Oct 14, 2013
It doesn’t take a DIY master to undergo simple maintenance at home to save hundreds on car costs over the long run. Like you, I’ve been flabbergasted at the ghastly prices of car maintenance, ruing over estimations as I sit idle and bitter in the waiting room of your garden variety auto garage.
Today, it takes 11 years on average for your car to crap out on you. Or, it takes 11 years until you decide to toss your putt-puttering vehicle to the side for something better. You may not be an expert, but there are things you can do to extend the longevity of your car.
Remember—this is the age of information. Sites like AutoMD offer how-to guides, problem diagnosis and estimates to rid you of your auto-ignorance. But for now, please refer to this as a simple guide to getting the most for your buck while avoiding those depressing afternoons ruing in that lobby. Here are some cheap ways to avoid costly car maintenance.
Don’t let it be your instinct to go rushing from garage to garage getting quotes on dent repair. If the dent is no bigger than your abdomen, all it takes is a little suction and pull.
Northern Tool’s Northern Industrial Dent Puller ($16.99) will easily repair medium to large dents, avoiding you potentially massive costs. Drivers who can’t help but place themselves in danger should see this as an investment. This product pulls small dents by mere suction power alone, making fender and hood dents virtually invisible.
The pros say you should replace your air filters every 12,000 miles or 12 months. This will increase your fuel efficiency, prolong your engine life, and reduce emissions. It’s also quite an inexpensive fix.
Air filters can be found at Auto Parts Warehouse from $10 to $25, depending on your make and model. Here is the step-by-step for replacing your air filter: Open your hood, locate your air filter box (giant black plastic box sitting atop your engine), remove dirty filter by unclasping metal clips holding it down, and replace. See? That was easy.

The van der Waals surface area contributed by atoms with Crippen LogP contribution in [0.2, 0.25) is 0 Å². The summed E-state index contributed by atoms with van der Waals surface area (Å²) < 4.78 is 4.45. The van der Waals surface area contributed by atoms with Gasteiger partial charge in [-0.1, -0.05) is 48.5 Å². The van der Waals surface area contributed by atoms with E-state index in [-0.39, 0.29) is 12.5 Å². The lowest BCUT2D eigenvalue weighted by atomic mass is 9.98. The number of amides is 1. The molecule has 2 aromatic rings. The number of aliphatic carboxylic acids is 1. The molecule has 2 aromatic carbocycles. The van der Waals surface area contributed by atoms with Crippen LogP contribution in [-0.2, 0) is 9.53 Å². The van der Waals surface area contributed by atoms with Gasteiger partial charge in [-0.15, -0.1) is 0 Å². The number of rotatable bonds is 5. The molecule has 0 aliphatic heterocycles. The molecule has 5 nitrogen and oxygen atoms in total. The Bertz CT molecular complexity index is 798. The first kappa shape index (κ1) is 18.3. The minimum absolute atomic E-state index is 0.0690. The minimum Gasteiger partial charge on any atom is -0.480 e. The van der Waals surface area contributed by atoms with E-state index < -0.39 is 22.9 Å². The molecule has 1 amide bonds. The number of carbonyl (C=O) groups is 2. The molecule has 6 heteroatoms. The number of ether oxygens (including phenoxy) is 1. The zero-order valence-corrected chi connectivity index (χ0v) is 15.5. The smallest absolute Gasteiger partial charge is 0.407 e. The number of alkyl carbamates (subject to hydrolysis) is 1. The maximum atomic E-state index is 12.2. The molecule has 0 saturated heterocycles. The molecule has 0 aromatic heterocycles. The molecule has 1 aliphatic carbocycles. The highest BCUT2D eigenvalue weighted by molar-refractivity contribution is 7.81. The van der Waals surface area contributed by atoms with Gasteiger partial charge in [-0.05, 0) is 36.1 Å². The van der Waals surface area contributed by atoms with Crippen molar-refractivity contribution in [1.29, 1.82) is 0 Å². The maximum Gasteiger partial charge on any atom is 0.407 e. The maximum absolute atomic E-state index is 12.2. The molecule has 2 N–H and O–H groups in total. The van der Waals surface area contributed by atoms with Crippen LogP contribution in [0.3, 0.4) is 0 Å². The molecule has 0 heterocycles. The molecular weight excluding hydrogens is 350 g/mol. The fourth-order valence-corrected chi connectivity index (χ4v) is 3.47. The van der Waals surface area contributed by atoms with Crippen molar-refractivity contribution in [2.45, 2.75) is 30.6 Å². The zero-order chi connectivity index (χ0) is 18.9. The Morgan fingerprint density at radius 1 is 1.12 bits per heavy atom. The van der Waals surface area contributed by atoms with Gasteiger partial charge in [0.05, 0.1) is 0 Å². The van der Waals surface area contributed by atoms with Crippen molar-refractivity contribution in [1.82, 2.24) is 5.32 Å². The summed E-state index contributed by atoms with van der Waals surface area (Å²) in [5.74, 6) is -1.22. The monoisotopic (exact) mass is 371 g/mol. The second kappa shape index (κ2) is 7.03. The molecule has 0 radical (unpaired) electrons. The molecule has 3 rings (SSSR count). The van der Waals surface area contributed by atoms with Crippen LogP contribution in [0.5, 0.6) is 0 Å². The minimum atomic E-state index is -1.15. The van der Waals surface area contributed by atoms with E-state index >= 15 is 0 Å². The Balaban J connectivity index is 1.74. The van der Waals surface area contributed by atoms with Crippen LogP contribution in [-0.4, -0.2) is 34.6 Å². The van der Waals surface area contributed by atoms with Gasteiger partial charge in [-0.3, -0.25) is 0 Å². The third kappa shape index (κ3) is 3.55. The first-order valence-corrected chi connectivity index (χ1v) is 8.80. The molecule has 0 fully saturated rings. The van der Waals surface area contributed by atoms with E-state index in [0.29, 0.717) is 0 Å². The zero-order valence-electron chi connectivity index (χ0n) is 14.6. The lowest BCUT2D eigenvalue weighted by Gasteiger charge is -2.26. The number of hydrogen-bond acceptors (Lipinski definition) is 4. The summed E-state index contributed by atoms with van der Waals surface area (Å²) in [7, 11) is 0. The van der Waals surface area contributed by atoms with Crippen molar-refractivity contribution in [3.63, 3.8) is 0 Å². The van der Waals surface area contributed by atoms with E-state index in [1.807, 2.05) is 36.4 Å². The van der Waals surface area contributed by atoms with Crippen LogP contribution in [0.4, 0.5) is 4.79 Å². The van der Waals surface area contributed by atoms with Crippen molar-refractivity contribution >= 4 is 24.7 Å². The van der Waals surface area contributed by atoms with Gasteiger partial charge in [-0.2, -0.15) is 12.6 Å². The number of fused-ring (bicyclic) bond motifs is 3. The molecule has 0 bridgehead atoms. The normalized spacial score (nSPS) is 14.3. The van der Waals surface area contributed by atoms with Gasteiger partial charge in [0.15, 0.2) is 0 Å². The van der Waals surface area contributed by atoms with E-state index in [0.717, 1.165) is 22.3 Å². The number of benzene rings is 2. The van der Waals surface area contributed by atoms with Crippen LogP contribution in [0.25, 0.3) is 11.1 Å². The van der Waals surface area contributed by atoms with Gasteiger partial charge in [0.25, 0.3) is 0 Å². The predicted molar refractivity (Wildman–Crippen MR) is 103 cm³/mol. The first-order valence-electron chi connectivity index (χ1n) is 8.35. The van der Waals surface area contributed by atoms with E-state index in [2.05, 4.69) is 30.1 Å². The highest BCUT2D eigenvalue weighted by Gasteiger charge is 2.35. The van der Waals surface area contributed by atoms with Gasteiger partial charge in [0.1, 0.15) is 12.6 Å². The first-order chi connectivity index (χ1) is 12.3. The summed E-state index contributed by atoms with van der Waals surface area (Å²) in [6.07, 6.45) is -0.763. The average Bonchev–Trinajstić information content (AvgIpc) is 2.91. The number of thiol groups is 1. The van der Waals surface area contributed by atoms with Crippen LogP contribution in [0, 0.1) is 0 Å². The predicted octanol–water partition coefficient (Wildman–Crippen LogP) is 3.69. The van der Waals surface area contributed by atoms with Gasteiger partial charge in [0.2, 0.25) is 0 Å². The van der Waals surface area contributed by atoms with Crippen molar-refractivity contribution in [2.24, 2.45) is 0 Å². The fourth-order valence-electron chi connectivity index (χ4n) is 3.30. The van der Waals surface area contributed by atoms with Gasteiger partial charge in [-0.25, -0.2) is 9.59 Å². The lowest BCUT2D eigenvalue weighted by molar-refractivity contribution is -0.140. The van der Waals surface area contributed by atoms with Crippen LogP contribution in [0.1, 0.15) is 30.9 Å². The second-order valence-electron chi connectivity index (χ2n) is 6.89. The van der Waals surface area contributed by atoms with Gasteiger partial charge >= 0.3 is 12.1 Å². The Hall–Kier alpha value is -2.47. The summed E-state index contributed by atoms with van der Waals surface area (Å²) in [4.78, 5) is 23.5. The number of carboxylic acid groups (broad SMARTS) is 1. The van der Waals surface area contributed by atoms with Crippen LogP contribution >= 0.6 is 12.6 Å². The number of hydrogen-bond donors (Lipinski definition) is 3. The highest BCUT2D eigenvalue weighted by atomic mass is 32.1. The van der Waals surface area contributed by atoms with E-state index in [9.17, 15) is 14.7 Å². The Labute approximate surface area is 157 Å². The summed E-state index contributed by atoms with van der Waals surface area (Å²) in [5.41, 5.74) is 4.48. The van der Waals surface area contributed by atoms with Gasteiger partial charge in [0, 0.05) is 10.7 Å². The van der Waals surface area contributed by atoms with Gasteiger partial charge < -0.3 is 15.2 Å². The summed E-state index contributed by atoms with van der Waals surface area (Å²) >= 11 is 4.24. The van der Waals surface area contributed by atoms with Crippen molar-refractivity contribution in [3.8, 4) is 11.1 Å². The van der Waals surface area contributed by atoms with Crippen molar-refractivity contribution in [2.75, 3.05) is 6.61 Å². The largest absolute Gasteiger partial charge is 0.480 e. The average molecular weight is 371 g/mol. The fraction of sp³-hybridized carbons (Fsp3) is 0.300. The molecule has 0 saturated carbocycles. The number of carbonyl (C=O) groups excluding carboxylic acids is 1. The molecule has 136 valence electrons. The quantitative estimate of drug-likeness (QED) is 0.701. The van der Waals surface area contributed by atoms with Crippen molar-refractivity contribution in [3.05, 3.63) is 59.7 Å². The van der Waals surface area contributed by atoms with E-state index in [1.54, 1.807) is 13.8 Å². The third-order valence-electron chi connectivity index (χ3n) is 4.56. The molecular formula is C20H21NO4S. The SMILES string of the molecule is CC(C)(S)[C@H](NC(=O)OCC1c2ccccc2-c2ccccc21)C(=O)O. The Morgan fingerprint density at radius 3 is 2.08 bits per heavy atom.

Don’t spend your wad on a wax job. Unless you sell cars for a living, you may want to abstain from full service detailing, as it routinely costs well into the hundreds. Plus, by doing it yourself, you can reenact The Karate Kid and have a chuckle.
One of my favorite detailing products is BLACKFIRE Wet Diamond Rinseless Wash, available at AutoGeek for only $9.99. Its polymers and lubricants make it easy to wash away dirt and grime. Your paint, trim and class will look slick and you can pat yourself on the back knowing you saved a trip to the car wash. Auto Laundry released an article stating 35 to 70 gallons of water are used in the typical car wash. Preservationists, take note.
Scratches and Chips
If you can fit your fingernail in a scratch, it’s probably too deep to be removed at home. But you can always repair it. Meguiar’s SCRATCH X 2.0 buffs any unsightly blemishes, removing oxidation, light stains and surface contaminants on paint. It’s known to restore brilliant high gloss to make your car look new. You can find this at AutoGeek for $9.99, or direct from the manufacturer at Meguiar’s Direct.
Another favorite of mine is the Langka Complete Paint Chip Repair Kit. It has all the ingredients—prepaint, brushes, blob eliminator, and sealant—to whisk away any offending scratch marks or paint chippings. Only $39.99 at AutoGeek, you won’t have to run to the local garage to have a “professional” do the work for you.
Unbeknownst to many is the ease with which you can replace your wiper blades. The experts say you should replace your wiper blades every six to 12 months. Typically, blades cost $10 to $20, but you can find them at DH Gate for as low as $6 a piece.
It’s important to know some cars require same-sized wiper blades and others don’t, so refer to your manual. Simply raise the metal arm away from your windshield, unhook your wiper blade, and insert new wiper. If your windshield is starting to get mucky, remember, you can replace your wiper blades by yourself for less than $15.
If you’re wondering whether you need to replace your tires, administer the Penny Test: take a penny and insert it between tread on your tire; if it covers up the tip of Abraham Lincoln’s head, you’re good.
Dry rot is the process of tire degradation, and it happens to everyone. Heck, it’s probably happening right now. The goal is to extend your tires’ useful life for as long as possible. How does one do this? Check your tire pressure weekly, rotate your tires every 6,000 miles, and keep your tires properly aligned.
When the time comes for inevitable replacement, you should buy tires online. You can save well over $100 by purchasing your tires at stores like Discount Tire or TireBuyer and then having them installed by a professional (if you don't know how to yourself). Tires-Easy offers tires for as little as $32. These sites are also incredibly useful because they list different types of tires based on your vehicle’s make and model.
The moral of the story is don’t be duped into paying heavily when you don’t have to. It’s usually the fear of not knowing how to do something that keeps you from doing it yourself. Don’t be afraid of being called a grease monkey. Our message to you—get greasy, save a buck.